• OrderDetail Table - Contains data on each product ordered on one order (because you can purchase multiple items on a single order) including the product ordered, quantity, unit price, discounts, etc.

As you might be aware, for a relational database to work properly, you should have a field in each database that uniquely identifies (Primary Key) that row in your database table. Also, we should have a link in the table based on its relationship (Foreign Key). The table below illustrates relationships between the tables.

Table and Key Details

Table Primary Key
Customer CustomerID
Product ProductID
Order OrderID
OrderDetails OrderDetailsID

Table Relationship Details

Table Related With Foreign Key
Orders Customers CustomerID
OrderDetails Orders OrderID
OrderDetails Products ProductID

Have a look into the below mentioned database design image for more ideas.

Database_design.PNG

(Figure 1 – Customer Order Management System Database Design diagram.)

Create Database and Tables in Microsoft SQL Server

Before creating the tables, we have to create our own database in SQL Server. Please note that I am using Microsoft SQL Server Management Studio Express for creating database and tables.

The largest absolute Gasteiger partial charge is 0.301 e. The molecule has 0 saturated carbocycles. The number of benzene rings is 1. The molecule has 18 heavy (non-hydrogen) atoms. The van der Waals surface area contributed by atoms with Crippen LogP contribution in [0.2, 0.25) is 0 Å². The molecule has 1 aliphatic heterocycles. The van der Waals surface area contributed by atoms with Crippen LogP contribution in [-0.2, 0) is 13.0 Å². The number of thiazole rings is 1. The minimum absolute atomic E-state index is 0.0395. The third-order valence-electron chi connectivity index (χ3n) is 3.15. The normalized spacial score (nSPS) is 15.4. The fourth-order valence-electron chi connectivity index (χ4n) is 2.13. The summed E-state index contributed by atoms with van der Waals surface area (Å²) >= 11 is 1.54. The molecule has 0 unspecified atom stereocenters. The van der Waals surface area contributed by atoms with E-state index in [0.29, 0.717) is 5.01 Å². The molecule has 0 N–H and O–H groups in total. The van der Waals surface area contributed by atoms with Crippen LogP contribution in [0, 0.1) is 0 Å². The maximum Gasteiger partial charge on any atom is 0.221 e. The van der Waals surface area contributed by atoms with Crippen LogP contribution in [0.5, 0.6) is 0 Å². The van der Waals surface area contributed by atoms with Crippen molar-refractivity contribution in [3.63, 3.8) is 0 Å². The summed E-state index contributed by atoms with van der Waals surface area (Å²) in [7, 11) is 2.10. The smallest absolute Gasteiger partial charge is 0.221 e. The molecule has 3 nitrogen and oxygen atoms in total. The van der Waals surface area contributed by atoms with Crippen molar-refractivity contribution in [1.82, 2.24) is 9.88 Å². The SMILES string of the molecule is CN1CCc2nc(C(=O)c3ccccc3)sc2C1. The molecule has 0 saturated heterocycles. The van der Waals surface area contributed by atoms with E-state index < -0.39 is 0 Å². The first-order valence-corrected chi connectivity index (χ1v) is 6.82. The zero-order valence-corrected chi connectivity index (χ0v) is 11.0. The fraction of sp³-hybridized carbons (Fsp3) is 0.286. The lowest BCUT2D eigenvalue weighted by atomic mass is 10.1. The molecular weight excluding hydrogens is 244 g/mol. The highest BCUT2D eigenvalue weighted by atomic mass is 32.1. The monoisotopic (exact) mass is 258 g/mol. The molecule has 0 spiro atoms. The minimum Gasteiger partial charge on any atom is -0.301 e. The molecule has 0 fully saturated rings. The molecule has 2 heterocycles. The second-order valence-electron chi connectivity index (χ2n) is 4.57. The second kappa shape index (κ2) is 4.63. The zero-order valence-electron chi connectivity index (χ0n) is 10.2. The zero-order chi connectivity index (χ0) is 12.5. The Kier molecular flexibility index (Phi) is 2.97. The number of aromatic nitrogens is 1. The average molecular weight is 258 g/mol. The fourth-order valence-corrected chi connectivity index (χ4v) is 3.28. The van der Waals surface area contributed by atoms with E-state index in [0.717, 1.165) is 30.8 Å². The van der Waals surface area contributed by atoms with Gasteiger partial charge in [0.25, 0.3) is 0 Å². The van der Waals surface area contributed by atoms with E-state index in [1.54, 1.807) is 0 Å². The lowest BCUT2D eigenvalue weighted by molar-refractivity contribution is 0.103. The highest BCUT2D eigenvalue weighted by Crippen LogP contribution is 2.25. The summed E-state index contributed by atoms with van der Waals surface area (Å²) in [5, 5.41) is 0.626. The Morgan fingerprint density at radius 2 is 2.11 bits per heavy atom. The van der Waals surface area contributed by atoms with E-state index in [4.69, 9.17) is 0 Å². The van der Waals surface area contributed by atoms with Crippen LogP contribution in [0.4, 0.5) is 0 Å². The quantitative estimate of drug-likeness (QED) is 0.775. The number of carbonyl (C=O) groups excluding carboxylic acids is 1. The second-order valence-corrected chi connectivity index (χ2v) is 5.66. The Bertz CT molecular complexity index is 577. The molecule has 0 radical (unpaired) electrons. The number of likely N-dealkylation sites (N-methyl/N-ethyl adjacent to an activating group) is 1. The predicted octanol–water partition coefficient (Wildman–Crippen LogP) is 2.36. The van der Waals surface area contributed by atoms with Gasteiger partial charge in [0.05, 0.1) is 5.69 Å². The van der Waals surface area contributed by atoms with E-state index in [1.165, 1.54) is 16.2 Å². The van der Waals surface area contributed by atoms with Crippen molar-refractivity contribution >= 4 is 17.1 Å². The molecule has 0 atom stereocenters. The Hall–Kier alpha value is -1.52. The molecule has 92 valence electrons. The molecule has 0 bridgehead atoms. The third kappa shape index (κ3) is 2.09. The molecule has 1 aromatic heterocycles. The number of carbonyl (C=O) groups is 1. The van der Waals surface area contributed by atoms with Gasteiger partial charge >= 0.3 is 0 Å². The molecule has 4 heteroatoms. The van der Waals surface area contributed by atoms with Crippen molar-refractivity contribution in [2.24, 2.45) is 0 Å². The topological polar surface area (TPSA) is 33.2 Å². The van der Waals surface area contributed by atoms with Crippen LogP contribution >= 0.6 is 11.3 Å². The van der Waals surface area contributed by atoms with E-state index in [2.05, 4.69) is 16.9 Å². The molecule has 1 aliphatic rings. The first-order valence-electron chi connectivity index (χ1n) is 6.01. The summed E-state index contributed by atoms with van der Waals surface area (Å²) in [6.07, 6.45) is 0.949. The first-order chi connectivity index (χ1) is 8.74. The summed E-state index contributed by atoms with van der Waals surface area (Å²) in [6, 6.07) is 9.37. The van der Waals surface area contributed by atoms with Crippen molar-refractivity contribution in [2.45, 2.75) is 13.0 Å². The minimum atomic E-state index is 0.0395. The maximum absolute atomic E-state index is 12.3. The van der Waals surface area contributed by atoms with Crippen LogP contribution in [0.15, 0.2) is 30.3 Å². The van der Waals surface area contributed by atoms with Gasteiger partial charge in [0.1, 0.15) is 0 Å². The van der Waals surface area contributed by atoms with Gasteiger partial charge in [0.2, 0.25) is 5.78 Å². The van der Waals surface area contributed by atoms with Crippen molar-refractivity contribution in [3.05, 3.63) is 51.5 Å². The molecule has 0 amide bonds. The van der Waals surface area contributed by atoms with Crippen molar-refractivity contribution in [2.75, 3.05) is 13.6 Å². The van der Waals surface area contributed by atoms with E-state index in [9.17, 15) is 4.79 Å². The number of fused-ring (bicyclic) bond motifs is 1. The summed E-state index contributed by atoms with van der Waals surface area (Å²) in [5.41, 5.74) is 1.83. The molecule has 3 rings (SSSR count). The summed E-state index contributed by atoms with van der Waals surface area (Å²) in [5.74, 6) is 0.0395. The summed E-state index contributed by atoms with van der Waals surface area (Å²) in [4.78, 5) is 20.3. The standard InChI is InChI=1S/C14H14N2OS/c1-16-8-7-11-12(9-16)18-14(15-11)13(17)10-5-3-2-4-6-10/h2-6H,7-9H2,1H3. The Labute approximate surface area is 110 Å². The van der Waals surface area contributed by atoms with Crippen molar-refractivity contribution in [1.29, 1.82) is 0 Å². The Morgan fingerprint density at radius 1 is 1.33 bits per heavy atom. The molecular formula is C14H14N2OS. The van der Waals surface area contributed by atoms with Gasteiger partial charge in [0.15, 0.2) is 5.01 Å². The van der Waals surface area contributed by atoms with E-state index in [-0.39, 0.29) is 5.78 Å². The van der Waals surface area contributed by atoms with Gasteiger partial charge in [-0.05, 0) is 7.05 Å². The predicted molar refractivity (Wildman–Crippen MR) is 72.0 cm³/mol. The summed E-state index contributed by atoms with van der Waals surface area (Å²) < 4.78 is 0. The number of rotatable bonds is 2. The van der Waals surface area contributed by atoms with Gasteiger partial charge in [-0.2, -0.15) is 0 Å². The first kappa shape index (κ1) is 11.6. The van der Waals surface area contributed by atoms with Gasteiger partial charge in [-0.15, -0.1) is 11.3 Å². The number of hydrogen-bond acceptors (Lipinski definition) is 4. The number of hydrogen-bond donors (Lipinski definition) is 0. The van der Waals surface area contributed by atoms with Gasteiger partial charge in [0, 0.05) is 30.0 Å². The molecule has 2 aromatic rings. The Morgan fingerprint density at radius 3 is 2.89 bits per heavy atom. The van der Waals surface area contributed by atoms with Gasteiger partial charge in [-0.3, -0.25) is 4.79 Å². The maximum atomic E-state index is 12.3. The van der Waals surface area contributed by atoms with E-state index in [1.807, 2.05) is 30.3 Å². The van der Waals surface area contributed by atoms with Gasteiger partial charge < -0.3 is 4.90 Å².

Open the Microsoft SQL Server Management Studio Express and you could see the window as given below:

DatabaseDesign1.PNG

(Figure 2 – Microsoft SQL Server Management Studio Express)

Now, for creating the database, please follow the steps as mentioned here by Microsoft tech net guys. I assume that you are giving database name as Customer Database. After creating the database, you could see some predefined objects getting displayed under your database in object explorer tree such as Tables, Database Diagram, etc. Please see the below image.

DatabaseDesign2.PNG

(Figure 3 – Customer Order Management System Database)

Now we are all set to go ahead with table creation.

To create a new table with Table Designer:

  • Right-click the Tables item of your database in Object Explorer and click New Table.
  • Type column names, choose data types, and choose whether to allow nulls for each column.
  • From the File menu, choose Save table name.
  • In the Choose Name dialog box, type a name for the table and click OK.

Create all the four tables that I have mentioned in the database design section with proper primary key. After creating all the tables, we also have to create foreign key for the tables as I have mentioned in database design section.